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Comment Re: It's not about the crime (Score 1) 255

21 you can finally buy beer, but still cant rent a car

I was 19 the first time I rented a car. Mine was in the shop for collision repair (dumbass backed into me in a parking lot right as I arrived at work). There weren't as many options and they charged more per day than if I had been 25, but I was able to rent a car. It beat biking through the summer heat to get to work.

Comment Re:ADVERTISING (Score 1) 198

They want to control your network. They want to inject advertising into everything you do. They want you to have no choice but to use DNS servers they control.

That was just about my first thought too: "what are the odds this will have/allow something like Privoxy to do ad-filtering?" To be fair, I haven't bothered installing that on my own firewall just yet (relying on ABP and Ghostery for now), but it's on the to-do list - and having seen recent upturns in ad-blocking usage lately, I'm absolutely certain Google will have noticed that upturn too, and strongly suspect it's a factor in any move like this. (It's also interesting to note that Apple have just added support for ad-blocking in Safari without jailbreaking to iOS 9 - probably not something welcomed in Mountain View!)

Comment Interpreting requirements (Score 1) 242

I go through recruiters. With X years of programming experience, they come to me. But HR are the ones who gave them the job requirements, usually.

I've been around long enough, though, that I can interpret what HR says into what's actually needed. 5 years of jQuery experience? How about 15 years of object-oriented javascript programming, that oughta be good. I can familiarize myself with a specific library as needed.

Reading through the job requirements from a recruiter is like being at the end of a game of telephone - you have to guess what the actual intent is, see if it's a job you really want, and if it's something you think you're qualified for.

Comment Re:"You have to upgrade NOW, or you are losing mon (Score 1) 4

How do you mean that? You expect 10 to become better? Upgrading to 10 also means you give Microsoft free reign over your computer. With 7/8(.1) you had at least a certain level of control.

Basically, the best way is to upgrade and then rollback. That secures your "free" upgrade and you can continue to use whatever you like.

Comment Re: As much as possible (Score 2) 350

Have you looked recently? My Dell XPS 15 L502x, that I bought a few years ago on sale for 525â can take 16GB. We bought three of these and we all upgraded from the stock 4GB to 16GB because RAM prices were at an all time low. I can't believe modern laptops take less....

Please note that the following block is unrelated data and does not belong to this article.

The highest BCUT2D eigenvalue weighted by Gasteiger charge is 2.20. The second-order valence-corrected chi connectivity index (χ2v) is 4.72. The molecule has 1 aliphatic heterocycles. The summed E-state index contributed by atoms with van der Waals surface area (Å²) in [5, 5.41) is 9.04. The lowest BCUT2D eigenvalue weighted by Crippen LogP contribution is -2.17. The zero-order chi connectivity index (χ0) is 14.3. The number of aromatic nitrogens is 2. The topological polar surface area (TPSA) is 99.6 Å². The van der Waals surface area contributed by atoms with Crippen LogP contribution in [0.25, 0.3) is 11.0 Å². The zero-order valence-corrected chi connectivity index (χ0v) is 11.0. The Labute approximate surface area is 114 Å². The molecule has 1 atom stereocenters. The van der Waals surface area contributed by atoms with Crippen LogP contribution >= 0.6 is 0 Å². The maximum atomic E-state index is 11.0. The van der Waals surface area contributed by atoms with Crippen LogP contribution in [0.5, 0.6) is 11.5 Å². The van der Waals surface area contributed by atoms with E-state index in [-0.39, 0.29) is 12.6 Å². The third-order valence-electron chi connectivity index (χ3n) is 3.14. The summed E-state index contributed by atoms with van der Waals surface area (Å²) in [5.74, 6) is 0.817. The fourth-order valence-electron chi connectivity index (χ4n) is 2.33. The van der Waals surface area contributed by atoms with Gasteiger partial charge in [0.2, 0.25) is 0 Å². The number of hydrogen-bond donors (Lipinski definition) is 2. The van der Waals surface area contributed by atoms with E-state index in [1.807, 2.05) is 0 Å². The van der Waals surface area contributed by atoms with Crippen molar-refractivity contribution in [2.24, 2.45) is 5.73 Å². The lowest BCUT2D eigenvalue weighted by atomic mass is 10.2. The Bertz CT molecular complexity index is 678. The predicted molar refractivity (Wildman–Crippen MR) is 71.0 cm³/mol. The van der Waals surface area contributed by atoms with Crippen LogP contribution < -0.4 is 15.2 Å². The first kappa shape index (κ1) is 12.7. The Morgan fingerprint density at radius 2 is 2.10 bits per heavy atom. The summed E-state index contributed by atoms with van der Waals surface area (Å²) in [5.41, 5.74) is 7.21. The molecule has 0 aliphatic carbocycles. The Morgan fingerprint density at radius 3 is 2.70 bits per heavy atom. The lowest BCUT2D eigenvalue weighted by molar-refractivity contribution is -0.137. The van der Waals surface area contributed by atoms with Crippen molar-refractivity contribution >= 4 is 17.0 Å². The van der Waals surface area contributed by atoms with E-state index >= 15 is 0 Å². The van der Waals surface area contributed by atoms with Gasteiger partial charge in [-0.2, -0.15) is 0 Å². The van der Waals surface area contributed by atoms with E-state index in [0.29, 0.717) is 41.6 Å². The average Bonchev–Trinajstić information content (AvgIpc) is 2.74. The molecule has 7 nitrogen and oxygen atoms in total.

Comment Re:The problem is Android (Score 1) 208

That's why you need to upgrade to CyanogenMod. It's all the bloatware and adware that's eating up the battery life.

I have been getting better battery life out of my Moto X since unlocking it and putting CyanogenMod on it. I think a big part of that, though, isn't a matter of stock settings or installed apps, but more a matter of increased flexibility in power settings. CyanogenMod lets you do things like turn LTE and 3G on and off that I don't think the stock firmware allows. With Tasker, I can have it automatically disable LTE when WiFi is available, and reenable it when out of range of WiFi. If I'm doing something that's not too data-intensive, I can manually cut data speeds back to 3G or EDGE. Sometimes, the battery ends up lasting longer now than it did when my phone was new, and I've had it for more than a year and a half now.

AI

Video Tim O'Reilly and the 'WTF?!' Economy (Video) 111

This is a conversation Tim Lord had with Tim O'Reilly at OSCON. Tim O'Reilly wrote an article titled "The WTF Economy,", which started with these words: "WTF?! In San Francisco, Uber has 3x the revenue of the entire prior taxi and limousine industry." He talks about Uber and AirbnB and how, with real-time measurement of customer demand, "The algorithm is the new shift boss." And then there is this question: "What is the future when more and more work can be done by intelligent machines instead of people, or only done by people in partnership with those machines?"

My (late) father was an engineer. Politically, you could have called him a TechnoUtopian. He believed -- along with most of his engineer, ham radio, and science fiction writer and reader friends -- that as machines took over the humdrum tasks, humans would work less and create more. O'Reilly seems to have similar beliefs, even though (unlike my father) he's seen the beginnings of an economy with self-driving cars and trucks, factory machines that don't need humans to run them, and many other changes the 1950s and 1960s futurists didn't expect to see until we had flying cars and could buy tickets on Pan Am flights to the moon. Listening to these conversations, I remember my father's dreams, but O'Reilly isn't as optimistic as a full-blown TechnoUtopian. He takes a "Something's happening here; what it is ain't exactly clear" view of how work (and pay for work) will change in the near future. Please note that Tim O'Reilly has been called "The Oracle of Silicon Valley," so he's totally worth watching -- or reading, if that's your preferred method of taking in new information.

NOTE: Today we have a "main video," plus a "bonus video" that is viewable only with Flash. But we have a transcript that covers both of them. Enjoy!

They are called computers simply because computation is the only significant job that has so far been given to them.

Working...